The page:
The Merry-Go-Round Man
By John B. Rosenman
Do you believe you can shape your future, determine your destiny? One spring day in 1954, three sixth grade boys make a bet: the one who can climb first to the top of a small green merry-go-round outside their school will be “Champ for life!” For the rest of his days he’ll be “on Easy Street!” So they engage in a “mad scramble . . . clambering over each other with murderous intent,” and eventually one of them reaches the summit and stands triumphant, lording it over the others. He is the merry-go-round man.
The Merry-Go-Round Man is a novel about three boys growing up in the so-called innocent days of the Eisenhower fifties. It’s about rites of passage, loss of innocence, sexual initiation, racism, and much more . Of the three boys, Johnny Roth is central. He possesses two transcendent gifts which are only beginning to emerge as the novel begins. One of them is the ability to box or fight, something he deeply fears. The other ability is artistic and mystical. He is a natural expressionistic painter of vast potential. Unfortunately, Johnny’s father, an Orthodox Jew, hates both of these pursuits, and his opposition tears Johnny apart.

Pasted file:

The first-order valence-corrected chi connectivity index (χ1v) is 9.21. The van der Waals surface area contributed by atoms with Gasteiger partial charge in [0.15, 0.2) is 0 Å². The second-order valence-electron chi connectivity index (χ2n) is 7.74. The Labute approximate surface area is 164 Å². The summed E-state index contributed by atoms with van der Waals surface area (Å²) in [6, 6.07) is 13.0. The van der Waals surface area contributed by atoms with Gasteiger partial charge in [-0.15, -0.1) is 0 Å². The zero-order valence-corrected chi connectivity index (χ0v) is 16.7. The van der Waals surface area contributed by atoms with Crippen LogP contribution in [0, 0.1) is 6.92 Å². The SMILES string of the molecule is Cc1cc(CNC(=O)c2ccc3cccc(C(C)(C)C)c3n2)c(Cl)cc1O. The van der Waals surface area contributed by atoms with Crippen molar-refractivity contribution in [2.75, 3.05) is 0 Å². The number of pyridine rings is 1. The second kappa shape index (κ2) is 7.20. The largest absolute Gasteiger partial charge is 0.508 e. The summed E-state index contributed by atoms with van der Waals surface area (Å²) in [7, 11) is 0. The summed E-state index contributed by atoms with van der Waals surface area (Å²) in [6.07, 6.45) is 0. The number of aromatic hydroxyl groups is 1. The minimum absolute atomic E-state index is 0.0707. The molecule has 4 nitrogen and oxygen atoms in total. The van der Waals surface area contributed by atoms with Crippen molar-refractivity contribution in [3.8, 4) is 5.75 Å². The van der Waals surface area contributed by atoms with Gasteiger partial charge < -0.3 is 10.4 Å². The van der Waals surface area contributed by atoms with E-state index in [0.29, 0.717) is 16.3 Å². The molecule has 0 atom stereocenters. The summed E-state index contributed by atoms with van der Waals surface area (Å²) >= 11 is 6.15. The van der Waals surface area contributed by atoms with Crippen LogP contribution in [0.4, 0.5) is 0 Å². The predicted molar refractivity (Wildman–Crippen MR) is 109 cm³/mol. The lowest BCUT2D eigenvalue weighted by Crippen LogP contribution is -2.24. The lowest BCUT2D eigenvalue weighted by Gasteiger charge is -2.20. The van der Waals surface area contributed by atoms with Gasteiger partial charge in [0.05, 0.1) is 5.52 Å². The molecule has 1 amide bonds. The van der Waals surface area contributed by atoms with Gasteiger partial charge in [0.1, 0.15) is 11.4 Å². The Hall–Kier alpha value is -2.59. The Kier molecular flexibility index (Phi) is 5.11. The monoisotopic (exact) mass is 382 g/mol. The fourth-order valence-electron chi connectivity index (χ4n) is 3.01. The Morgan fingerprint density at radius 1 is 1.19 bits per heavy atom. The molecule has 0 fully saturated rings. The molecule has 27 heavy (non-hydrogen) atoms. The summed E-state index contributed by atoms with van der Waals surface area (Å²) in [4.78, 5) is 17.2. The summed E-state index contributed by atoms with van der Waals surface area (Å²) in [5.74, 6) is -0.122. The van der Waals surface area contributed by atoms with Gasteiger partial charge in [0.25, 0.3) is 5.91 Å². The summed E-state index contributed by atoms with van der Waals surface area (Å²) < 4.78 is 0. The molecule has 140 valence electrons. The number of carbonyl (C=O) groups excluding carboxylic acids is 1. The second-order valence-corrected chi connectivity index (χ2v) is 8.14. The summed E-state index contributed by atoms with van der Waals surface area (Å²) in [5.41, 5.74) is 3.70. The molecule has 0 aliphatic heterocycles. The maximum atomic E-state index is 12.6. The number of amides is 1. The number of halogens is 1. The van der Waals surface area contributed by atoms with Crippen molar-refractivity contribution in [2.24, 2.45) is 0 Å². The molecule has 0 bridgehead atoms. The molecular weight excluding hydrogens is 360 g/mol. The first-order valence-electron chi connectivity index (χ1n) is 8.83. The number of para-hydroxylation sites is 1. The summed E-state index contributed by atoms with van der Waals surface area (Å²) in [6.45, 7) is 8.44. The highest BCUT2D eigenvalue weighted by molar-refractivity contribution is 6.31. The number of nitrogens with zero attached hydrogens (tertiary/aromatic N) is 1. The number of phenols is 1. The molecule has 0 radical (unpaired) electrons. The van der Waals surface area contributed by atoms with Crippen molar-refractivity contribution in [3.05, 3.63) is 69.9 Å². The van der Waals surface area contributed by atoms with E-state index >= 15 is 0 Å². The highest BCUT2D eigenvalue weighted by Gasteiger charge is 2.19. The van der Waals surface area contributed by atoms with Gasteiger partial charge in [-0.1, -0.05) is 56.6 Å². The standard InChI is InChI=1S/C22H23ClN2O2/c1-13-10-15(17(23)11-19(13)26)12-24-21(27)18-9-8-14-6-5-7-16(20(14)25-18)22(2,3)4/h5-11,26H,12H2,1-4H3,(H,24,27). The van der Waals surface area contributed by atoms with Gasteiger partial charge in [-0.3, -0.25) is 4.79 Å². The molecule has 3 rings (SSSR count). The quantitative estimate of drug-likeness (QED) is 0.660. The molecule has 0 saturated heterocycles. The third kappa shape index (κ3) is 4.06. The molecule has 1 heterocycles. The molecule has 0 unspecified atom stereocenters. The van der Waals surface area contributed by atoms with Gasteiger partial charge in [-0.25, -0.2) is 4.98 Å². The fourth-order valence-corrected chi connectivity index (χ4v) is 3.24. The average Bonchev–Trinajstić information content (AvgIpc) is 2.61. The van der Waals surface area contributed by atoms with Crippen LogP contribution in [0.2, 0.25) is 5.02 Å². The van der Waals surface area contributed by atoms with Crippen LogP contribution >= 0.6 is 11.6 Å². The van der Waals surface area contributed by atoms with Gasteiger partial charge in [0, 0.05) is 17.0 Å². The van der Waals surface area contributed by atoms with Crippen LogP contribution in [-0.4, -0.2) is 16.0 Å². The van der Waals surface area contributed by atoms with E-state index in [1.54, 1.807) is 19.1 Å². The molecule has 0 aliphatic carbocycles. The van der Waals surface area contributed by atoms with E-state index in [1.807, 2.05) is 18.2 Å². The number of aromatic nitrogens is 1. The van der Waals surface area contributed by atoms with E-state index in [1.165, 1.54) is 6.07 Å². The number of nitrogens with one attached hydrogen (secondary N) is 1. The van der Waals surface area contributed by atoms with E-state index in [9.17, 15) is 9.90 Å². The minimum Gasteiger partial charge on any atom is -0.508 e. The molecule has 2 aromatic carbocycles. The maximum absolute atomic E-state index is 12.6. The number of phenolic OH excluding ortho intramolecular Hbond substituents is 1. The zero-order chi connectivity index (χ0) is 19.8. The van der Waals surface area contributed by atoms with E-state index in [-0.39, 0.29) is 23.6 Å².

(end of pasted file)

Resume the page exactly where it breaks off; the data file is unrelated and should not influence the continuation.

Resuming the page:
Of the two other boys, Lee Esner grows up to be a gifted football player with what looks like a lucrative pro career ahead of him. He also has a flair for attracting beautiful girls. Is he the merry-go-round man? The third boy, Jimmy Wiggins, is black and from the ghetto. Attending an elite white school with Johnny and Lee, his naive love for a pretty white girl is destroyed by her cruel racism. Another rite of passage. Symbols such as a burning Buddhist monk make us ask whether anyone is really The Merry-Go-Man in life.